We are in a transitional period in world history. Signs of economic, political, and ecological dysfunction are everywhere. A new world system appears inevitable. What will it bring? Next system studies involve research into questions of systemic design, change, and movements – questions that ask, “Where are we going and where do we need to go? How might we get there? What must we do to get there?”
Our lives feel precarious. Many of us are anxious about the future. And our ability to respond effectively to the social, economic, political, climate, ecological, and human crises of these times is undermined by a widespread sense of crisis fatigue. Into this moment entered a new government in Washington that promised to “Build Back Better.” But should we build back better only from what the last president called the “American carnage” of recent years, or must we also find ways to overcome the mounting crises of the past forty years and the painful inequities of the past four hundred years?
The Next System Fellows at George Mason University are among the first students anywhere to participate in courses of Next System Studies. Together we will move beyond identifying and critiquing problems. Next System Studies involve the study of next system design, systemic movements, and system change. A rising tide of community-based movements and initiatives offer the possibility that from this period of systemic decay may emerge a next system that is more democratic, sustainable, and just. Students engage directly with the experiences and ideas created through these initiatives. We also draw from fertile fields of study in political economy, cooperatives, technology and society, transition studies, popular constitutionalism, the commons, sustainable design, revolutions and social transformation, activist praxis, and social movements.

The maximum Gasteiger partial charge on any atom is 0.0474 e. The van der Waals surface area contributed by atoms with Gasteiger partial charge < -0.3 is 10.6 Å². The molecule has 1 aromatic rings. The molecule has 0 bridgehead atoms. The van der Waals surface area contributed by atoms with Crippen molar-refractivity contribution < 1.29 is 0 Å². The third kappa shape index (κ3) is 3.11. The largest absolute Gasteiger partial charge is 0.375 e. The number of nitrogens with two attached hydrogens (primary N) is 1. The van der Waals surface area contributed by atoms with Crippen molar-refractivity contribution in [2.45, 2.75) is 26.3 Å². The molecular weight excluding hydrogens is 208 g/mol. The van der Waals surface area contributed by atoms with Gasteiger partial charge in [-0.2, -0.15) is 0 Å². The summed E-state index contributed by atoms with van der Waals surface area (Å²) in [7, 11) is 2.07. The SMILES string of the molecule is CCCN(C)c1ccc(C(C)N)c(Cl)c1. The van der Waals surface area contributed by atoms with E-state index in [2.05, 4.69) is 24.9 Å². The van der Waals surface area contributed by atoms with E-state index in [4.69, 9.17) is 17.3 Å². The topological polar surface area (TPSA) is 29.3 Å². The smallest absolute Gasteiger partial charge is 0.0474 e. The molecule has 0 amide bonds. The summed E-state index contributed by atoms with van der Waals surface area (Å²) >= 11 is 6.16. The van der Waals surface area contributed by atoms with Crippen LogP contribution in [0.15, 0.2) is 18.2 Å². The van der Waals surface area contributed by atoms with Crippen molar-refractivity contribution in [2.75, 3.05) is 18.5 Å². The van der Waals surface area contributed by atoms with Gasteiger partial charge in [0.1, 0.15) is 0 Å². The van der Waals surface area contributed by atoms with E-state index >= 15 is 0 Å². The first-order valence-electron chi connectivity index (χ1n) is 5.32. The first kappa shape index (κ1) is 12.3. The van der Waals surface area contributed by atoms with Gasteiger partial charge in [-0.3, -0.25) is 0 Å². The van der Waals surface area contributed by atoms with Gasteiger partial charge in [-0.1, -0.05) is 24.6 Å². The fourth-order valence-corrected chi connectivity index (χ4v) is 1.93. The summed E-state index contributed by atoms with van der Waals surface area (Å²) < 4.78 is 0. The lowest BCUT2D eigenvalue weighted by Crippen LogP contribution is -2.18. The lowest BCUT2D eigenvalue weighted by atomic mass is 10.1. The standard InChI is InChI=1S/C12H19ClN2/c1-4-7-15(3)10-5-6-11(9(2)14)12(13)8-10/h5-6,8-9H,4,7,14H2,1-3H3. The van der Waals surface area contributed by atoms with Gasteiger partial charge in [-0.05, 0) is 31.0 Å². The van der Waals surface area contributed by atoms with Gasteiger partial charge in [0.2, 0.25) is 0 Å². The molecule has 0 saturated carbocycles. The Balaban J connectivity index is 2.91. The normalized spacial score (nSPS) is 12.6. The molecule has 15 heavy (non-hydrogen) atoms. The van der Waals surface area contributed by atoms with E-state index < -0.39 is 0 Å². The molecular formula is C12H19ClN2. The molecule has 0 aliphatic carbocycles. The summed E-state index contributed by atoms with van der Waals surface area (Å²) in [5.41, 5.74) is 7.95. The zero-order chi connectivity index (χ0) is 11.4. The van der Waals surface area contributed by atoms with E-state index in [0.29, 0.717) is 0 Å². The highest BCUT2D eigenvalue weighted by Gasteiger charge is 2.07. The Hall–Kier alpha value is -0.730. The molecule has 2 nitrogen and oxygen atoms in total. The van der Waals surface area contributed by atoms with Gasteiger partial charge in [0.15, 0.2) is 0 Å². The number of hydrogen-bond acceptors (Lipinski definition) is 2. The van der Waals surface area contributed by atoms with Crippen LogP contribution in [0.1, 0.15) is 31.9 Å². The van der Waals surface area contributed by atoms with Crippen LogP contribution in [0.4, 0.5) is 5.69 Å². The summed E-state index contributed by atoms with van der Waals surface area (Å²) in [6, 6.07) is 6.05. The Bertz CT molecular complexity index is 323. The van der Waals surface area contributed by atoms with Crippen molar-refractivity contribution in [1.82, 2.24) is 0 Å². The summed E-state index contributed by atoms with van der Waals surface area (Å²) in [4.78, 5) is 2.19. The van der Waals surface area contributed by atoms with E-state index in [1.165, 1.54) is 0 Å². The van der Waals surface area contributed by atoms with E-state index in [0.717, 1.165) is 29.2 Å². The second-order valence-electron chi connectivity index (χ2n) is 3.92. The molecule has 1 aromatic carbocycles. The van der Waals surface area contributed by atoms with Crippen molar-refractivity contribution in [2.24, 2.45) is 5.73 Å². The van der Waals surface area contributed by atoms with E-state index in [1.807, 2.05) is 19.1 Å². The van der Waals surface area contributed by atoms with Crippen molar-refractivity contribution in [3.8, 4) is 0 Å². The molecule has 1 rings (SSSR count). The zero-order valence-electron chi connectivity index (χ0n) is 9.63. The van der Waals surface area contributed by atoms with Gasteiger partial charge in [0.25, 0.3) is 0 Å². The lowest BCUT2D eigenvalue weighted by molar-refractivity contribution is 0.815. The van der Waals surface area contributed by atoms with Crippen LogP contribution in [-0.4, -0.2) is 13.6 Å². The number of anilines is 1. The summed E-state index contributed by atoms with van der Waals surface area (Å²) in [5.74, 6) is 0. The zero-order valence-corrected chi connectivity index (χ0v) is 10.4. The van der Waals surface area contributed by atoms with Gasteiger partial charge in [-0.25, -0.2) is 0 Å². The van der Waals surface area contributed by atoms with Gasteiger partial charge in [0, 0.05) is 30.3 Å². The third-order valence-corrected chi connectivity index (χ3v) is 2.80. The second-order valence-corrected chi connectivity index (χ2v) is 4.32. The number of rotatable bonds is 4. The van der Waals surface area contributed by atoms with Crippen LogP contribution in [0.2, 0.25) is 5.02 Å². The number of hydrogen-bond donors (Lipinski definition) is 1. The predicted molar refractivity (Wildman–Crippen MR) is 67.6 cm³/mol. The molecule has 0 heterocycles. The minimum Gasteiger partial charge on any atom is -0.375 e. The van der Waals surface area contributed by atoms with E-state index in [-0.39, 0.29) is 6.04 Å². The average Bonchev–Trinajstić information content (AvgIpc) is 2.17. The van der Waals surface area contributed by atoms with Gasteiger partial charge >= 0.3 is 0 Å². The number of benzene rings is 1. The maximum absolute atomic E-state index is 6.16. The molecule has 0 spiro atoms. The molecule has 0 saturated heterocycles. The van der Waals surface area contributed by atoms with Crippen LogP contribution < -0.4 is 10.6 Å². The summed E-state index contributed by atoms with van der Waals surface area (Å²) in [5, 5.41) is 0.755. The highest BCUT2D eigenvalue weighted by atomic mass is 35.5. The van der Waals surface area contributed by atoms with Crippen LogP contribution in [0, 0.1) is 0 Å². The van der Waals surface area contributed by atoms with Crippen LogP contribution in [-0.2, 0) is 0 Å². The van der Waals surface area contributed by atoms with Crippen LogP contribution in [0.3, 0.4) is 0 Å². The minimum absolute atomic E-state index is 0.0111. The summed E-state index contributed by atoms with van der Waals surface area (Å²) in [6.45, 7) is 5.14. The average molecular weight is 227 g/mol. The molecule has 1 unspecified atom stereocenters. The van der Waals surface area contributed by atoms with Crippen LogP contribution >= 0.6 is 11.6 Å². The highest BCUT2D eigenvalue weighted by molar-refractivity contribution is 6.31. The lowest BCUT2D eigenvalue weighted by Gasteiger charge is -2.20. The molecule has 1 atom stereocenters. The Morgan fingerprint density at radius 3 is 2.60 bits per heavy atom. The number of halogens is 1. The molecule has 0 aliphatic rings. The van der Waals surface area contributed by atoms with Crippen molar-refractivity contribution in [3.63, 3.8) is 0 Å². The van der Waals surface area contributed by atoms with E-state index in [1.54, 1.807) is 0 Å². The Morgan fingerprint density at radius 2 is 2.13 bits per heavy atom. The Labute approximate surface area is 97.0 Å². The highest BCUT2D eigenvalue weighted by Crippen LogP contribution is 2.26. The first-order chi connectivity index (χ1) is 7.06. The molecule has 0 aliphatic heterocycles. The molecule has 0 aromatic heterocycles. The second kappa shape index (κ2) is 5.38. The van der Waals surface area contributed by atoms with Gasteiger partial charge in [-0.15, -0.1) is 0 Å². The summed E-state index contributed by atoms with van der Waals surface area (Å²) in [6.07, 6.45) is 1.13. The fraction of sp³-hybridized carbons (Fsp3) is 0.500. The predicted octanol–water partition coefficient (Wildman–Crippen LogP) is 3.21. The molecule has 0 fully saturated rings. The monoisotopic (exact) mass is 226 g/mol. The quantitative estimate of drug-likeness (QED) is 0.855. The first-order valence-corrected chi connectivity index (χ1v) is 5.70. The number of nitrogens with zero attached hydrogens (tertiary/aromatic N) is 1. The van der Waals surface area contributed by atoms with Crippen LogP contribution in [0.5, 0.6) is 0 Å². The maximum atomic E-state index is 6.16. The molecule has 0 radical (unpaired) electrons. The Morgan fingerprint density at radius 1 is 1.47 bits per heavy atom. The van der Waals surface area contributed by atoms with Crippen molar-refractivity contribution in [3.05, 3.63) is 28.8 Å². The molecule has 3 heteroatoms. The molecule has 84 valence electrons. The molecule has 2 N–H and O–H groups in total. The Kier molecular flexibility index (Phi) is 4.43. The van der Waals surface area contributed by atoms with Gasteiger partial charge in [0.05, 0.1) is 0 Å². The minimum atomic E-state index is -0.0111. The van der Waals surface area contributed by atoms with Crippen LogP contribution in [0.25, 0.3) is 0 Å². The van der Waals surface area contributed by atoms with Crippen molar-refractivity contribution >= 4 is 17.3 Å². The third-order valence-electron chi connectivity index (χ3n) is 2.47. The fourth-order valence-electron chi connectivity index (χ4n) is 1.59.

A Next System Fellowship provides excellent preparation for internships and careers in public policy and public service, social entrepreneurship, cooperative development, community and human services, education, labor organizing and worker rights, and social movement organizations and advocacy. We work directly with ongoing next system efforts in Virginia and the region, meet with practitioners and policy experts, present and discuss readings and films in a seminar format, and perform group work relevant to communities directly served and affected by George Mason University.